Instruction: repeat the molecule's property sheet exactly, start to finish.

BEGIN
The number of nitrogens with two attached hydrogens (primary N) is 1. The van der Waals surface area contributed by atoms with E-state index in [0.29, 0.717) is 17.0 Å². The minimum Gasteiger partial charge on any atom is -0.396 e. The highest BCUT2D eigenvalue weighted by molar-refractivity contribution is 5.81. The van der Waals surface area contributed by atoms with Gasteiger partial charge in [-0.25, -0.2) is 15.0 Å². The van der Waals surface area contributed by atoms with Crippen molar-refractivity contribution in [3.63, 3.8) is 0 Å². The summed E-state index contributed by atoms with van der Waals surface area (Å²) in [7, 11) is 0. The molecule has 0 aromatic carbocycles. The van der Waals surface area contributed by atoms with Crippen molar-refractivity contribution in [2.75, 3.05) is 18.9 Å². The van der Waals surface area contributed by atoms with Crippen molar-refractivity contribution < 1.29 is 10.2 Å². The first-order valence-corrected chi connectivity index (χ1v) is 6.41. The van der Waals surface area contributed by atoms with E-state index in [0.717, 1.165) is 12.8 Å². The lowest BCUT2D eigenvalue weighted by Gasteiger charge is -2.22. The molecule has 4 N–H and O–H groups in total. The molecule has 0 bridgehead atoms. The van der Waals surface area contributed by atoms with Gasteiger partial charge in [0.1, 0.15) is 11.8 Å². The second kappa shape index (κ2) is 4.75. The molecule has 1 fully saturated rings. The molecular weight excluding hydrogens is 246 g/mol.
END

The number of nitrogens with two attached hydrogens (primary N) is 1. The van der Waals surface area contributed by atoms with E-state index in [0.29, 0.717) is 17.0 Å². The minimum Gasteiger partial charge on any atom is -0.396 e. The highest BCUT2D eigenvalue weighted by molar-refractivity contribution is 5.81. The van der Waals surface area contributed by atoms with Gasteiger partial charge in [-0.25, -0.2) is 15.0 Å². The van der Waals surface area contributed by atoms with Crippen molar-refractivity contribution in [3.63, 3.8) is 0 Å². The summed E-state index contributed by atoms with van der Waals surface area (Å²) in [7, 11) is 0. The molecule has 0 aromatic carbocycles. The van der Waals surface area contributed by atoms with Crippen molar-refractivity contribution in [2.75, 3.05) is 18.9 Å². The van der Waals surface area contributed by atoms with Crippen molar-refractivity contribution < 1.29 is 10.2 Å². The first-order valence-corrected chi connectivity index (χ1v) is 6.41. The van der Waals surface area contributed by atoms with E-state index in [0.717, 1.165) is 12.8 Å². The lowest BCUT2D eigenvalue weighted by Gasteiger charge is -2.22. The molecule has 4 N–H and O–H groups in total. The molecule has 0 bridgehead atoms. The van der Waals surface area contributed by atoms with Gasteiger partial charge in [0.1, 0.15) is 11.8 Å². The second kappa shape index (κ2) is 4.75. The molecule has 1 fully saturated rings. The molecular weight excluding hydrogens is 246 g/mol.